A population perspective

In terms of the final of the four questions about events listed earlier, 'neurotic' conditions that form the bulk of depressive disorders, even in patient series, need to be considered in terms of a population perspective. Figure.,2 summarizes the findings of six population studies of women aged between 18 and 65 carried out in a comparable manner, using the same semistructured interview-based measures as in the Islington survey, including the Present State Examination. The bottom half of

Fig 2 shows the rate of depressive caseness in a 12-month period. Between the two extreme populations there is a 10-fold difference—3 per cent in a rural

Basque-speaking population in Spain (75> and 30 per cent in a black urban population in Zimbabwe. (8,,Z6> In addition these rates are fairly closely paralleled by differences in the experience of severe events particularly likely to provoke depression (see top half of Fig. .2).

One of the implications of these results becomes clear in the context of a behavioural genetic perspective. A key point about the concept of heritability is that it is specific to a particular population. The index is based on consideration of individual discrepancies from a population mean. While it is certainly possible that heritability for depression in each of the six populations is positive, this would reflect only the contribution of genetic factors to individual variability in risk within each population. Even if large, they would be unlikely to be of relevance for explaining the actual population differences in rates of depression. The most plausible interpretation of these is that the differences are essentially the result of psychosocial factors.

Differences in the frequency of relevant genes would need to be extremely large to explain such differences and in addition it now seems likely that significant secular changes in rates of depression are possible.(7 78 and 79> There is, however, no inherent conflict between the two perspectives—they refer to different ways of looking at the 'variance' of a condition. The general point is that the study of individual variability within particular populations cannot rule out the possibility that the mean level of disorder is largely under environmental control; that it can be increased or decreased markedly by external changes quite uninfluenced by the genetic make-up of a population.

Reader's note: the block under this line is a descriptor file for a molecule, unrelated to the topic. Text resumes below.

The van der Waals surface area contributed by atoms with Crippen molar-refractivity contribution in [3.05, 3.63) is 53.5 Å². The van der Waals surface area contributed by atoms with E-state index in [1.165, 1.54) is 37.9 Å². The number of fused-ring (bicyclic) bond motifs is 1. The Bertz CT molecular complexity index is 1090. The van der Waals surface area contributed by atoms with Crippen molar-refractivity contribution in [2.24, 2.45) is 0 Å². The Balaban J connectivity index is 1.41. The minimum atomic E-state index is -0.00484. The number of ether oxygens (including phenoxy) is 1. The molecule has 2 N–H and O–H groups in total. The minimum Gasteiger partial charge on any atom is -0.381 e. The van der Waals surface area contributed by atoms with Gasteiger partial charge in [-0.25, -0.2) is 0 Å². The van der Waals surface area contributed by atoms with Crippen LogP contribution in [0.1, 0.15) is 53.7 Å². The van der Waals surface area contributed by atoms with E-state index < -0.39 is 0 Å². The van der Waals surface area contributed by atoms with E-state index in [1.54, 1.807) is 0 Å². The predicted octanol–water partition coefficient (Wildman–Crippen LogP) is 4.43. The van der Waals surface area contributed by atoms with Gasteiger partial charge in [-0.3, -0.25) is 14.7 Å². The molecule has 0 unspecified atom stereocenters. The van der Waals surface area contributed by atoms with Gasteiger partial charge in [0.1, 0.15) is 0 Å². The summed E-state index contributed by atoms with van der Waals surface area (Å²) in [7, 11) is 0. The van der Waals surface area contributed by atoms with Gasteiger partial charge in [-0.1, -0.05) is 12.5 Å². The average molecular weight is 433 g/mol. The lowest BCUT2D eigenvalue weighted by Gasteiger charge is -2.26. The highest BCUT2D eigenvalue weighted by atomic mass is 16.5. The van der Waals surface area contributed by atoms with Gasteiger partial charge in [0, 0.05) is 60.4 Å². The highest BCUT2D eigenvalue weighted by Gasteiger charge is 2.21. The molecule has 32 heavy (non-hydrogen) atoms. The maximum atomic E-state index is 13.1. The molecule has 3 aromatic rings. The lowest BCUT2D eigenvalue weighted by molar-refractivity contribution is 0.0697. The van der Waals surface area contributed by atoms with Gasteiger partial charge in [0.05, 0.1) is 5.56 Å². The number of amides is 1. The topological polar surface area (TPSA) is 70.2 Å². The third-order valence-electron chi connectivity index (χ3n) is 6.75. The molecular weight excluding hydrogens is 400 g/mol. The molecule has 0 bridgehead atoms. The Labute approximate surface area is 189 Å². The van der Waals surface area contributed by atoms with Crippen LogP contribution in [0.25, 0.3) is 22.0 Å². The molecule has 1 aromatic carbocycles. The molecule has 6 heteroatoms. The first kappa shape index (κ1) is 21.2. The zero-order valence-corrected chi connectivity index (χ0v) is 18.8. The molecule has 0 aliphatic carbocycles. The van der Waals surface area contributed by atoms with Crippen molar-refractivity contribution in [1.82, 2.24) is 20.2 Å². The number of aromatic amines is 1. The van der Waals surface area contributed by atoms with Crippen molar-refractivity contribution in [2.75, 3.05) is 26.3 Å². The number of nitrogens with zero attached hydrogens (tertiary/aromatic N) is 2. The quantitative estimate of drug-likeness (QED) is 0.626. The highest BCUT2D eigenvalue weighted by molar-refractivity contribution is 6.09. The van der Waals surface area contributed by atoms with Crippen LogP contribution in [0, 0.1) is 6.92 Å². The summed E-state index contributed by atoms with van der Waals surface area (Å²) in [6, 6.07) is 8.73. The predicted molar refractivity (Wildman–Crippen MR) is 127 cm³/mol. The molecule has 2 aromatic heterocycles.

A population perspective is also concerned with variability in rates of disorder within populations in terms of social categories such as socio-economic status. Thus, the survey in Camberwell in South London in the early 1970s found that, while the rate of severe events was related to social class position, this explained comparatively little of the large class difference in prevalence of depression; of greater importance were background vulnerability factors such as an unsupportive marriageA") However, the picture has recently become more complex with the finding that severe events involving humiliation and entrapment are not only especially depressogenic but particularly common in high-risk populations (such as Harare) and within populations in high-risk subgroups (such as working-class women in London). In Islington such events were common among single mothers, a social category that has expanded dramatically in most Western populations in recent years and among whom there is a high risk of depression.(8!»

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Natural Depression Cures

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